Pilot Patrick, 52, was up to the task of hopping his new plane home. Licensed to fly commercial aircraft, Patrick had 10,000 hours of flight time and an instructor certificate. But during the first two take-off climbs, aviation fuel (100-octane gas) had entered the cockpit and sloshed around his feet!
At the third airport in Missoula, the pilot called a mechanic familiar with the airplane, and discussed the issue of the fuel leakage, The pilot told this mechanic that he had someone inspect the fuel system, and they did not find anything wrong. The mechanic however wasn't buying it. Reasonably enough, he or she recommended NOT FLYING until the issue--a fuel venting problem--was resolved.
But did the pilot listen? Sometimes familiarity breeds contempt. This experienced pilot overruled the mechanic's recommendation and said he would fly the plane anyway, but as a concession to safety he would fly with the electrical system offline. This is referred to as flying 'in the dark' with no instruments. Patrick's decision is especially baffling because the aircraft was newly purchased and its trustworthiness not yet established.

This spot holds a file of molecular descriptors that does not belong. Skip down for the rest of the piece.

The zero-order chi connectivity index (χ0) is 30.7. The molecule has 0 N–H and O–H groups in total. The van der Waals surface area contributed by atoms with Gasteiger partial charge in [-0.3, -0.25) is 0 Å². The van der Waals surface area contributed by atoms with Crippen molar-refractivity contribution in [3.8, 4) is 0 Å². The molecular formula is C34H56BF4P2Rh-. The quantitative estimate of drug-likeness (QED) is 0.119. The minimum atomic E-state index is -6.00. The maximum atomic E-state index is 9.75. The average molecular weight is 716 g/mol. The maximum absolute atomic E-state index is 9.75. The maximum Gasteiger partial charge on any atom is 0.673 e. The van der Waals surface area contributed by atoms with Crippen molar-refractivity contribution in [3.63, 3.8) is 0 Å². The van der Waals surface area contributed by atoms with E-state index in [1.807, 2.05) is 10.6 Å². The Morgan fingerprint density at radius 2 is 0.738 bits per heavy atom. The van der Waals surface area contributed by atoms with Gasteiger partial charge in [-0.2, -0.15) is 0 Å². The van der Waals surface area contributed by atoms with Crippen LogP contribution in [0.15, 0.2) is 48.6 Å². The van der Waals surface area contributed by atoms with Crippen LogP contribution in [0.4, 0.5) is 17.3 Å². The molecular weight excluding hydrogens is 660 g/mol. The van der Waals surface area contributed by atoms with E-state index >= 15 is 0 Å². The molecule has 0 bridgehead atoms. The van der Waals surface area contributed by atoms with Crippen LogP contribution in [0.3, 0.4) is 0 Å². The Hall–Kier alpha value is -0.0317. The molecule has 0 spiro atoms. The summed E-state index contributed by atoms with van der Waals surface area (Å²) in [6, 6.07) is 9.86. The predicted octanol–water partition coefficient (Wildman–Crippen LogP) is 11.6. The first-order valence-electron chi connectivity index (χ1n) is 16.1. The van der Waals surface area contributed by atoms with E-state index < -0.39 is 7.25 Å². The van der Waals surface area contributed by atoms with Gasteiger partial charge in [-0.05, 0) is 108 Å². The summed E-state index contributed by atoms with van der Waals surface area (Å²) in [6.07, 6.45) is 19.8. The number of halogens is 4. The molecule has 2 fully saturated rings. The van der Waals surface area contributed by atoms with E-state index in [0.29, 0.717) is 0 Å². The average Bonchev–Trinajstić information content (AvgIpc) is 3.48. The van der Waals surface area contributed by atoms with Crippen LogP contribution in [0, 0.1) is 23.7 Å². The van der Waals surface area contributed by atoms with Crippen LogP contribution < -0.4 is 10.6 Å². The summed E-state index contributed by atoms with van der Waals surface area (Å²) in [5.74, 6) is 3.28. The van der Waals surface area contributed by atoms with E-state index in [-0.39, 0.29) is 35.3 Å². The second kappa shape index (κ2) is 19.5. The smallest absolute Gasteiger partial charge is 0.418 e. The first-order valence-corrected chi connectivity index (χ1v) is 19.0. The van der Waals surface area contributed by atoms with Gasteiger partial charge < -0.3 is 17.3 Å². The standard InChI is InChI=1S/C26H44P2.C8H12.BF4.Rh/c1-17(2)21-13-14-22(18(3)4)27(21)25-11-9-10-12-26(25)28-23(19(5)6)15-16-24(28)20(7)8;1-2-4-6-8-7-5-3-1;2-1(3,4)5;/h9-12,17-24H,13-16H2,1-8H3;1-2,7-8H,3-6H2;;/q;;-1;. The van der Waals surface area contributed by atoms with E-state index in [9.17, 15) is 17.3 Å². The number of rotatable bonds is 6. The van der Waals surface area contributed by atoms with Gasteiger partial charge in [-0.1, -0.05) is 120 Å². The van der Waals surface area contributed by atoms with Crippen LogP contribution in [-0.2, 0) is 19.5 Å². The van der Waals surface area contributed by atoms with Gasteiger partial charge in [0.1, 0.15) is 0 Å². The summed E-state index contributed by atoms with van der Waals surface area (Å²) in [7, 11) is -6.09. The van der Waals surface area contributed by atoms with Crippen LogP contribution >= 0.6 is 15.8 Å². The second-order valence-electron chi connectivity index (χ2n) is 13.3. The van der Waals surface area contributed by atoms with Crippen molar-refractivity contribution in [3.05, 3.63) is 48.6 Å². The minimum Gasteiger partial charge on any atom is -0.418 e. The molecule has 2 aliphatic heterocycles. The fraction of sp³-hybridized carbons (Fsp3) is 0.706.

To put the situation in plain English: During every takeoff the cockpit got a shower of aviation fuel, yet Patrick had to ask if that was bad. Told in no uncertain terms to STOP FLYING THE AIRCRAFT. his response was, essentially, "I got this." And that chap who supposedly checked the fuel system? Invented. A ruse, to convince the mechanic all was well.
Subsequently the aircraft took off from Missoula International Airport but made a sudden swift turn and crashed, exploding into a fireball. The NTSB report states, "The pilot was [likely] distracted by fuel entering the cockpit and failed to maintain adequate airspeed as he returned to the airport to rectify the [fuel] problem resulting in an aerodynamic stall/spin."
Full of experience, empty of common sense, Darwin Award Winner for good and sufficient cause: Pilot Patrick! We salute you.
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Submitted by: Iona Macdonald
Reference: NTSB Report and Photo Credit: Montana Standard Newspaper
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